How We Don’t Live Under Capitalism

Divine Thru, by Muvindu Binoy

As much as I decry life under Capitalism, we also don’t live under Capitalism. This contradiction is important to understand. Lived life is full of contradictions and to make sense of anything you have to understand this fact, and the relative nature of facts themselves. You have to hold more than two perspectives in your head at once. Seeing this, you can see an entire life outside of Capital. You just need to look around. Most of your life is lived outside of the ambit of Capitalism at all. As the Beatles said, the best things in life are free.

Take love, take sharing, take everything you’re taught in preschool and promptly made to forget as adults. Take hugs, take shared meals, take a sunset, take everything that makes life worth living. We live 90% of our lives outside of capitalism and outside of laws and only notice these things as they hold the power of death over us. Capitalism says you must starve if you disobey it and the law says you must be cuffed and caged. And so we think these things are experience. In fact they are just the thin black line drawn around a multi-colored experience. And experience which is vastly cooperative, mostly caring, mostly free.

I, for example, give you this writing free. It is carried on the platform Medium, which completely fails at being a profit-making venture. It is also distributed on my own blog (, which is only as capitalists as a busker’s hat on the pavement. Everything you give to your children, to your partners, to your family, even to your co-workers; most of it is not measured out, is not calculated, is not calculating. As much as we can, we give out of kindness, we take out of generosity, we live entirely outside the ambit of invoices and litigation and the coercion of the state.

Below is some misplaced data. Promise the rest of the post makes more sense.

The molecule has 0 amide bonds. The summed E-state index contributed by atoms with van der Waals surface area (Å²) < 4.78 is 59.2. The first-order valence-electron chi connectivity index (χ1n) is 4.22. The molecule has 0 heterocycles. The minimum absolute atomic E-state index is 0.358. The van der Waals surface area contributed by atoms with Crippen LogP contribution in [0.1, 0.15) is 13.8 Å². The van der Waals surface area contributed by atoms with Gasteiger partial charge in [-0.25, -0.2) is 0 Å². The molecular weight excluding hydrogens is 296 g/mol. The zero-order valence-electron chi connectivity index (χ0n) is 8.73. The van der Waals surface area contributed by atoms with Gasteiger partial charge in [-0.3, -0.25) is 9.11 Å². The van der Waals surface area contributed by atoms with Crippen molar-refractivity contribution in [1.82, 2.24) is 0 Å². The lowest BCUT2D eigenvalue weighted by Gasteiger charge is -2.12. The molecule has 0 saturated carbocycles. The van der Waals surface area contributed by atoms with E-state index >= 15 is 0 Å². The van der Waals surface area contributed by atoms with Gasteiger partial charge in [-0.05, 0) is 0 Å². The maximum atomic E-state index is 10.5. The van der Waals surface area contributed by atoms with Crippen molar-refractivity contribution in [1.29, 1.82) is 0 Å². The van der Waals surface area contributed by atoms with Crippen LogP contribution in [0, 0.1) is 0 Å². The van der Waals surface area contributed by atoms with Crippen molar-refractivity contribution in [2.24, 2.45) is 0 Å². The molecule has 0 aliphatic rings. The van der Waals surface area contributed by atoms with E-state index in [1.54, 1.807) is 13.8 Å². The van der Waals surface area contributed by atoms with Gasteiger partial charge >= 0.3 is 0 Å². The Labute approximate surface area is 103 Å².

Again, because these forces get invoked when things go wrong, we think that they define the space of existence, but they are in fact just the border where experience gets brutally amputated and cut off. Capitalism and ‘rule of law’ are really just the definition that life gets by its relation to death. They are not how life is lived by the living at all.

By what contract do you raise your children? By which agreement do you divide sides of the bed? What money is exchanged for meals to a grieving neighbor, how much does God charge for the flight of birds across the sky. While there is certainly energy exchanged, while there are certainly expectations, none of these are captured in GDP or in the dismal incantations of economic priests. As Bobby Kennedy said before he got capped:

“The Gross National Product does not allow for the health of our children, the quality of their education or the joy of their play. It does not include the beauty of our poetry or the strength of our marriages, the intelligence of our public debate or the integrity of our public officials. It measures neither our wit nor our courage, neither our wisdom nor our learning, neither our compassion nor our devotion to our country, it measures everything, in short, except that which makes life worthwhile.” (Double Entry, Jane Gleeson-White)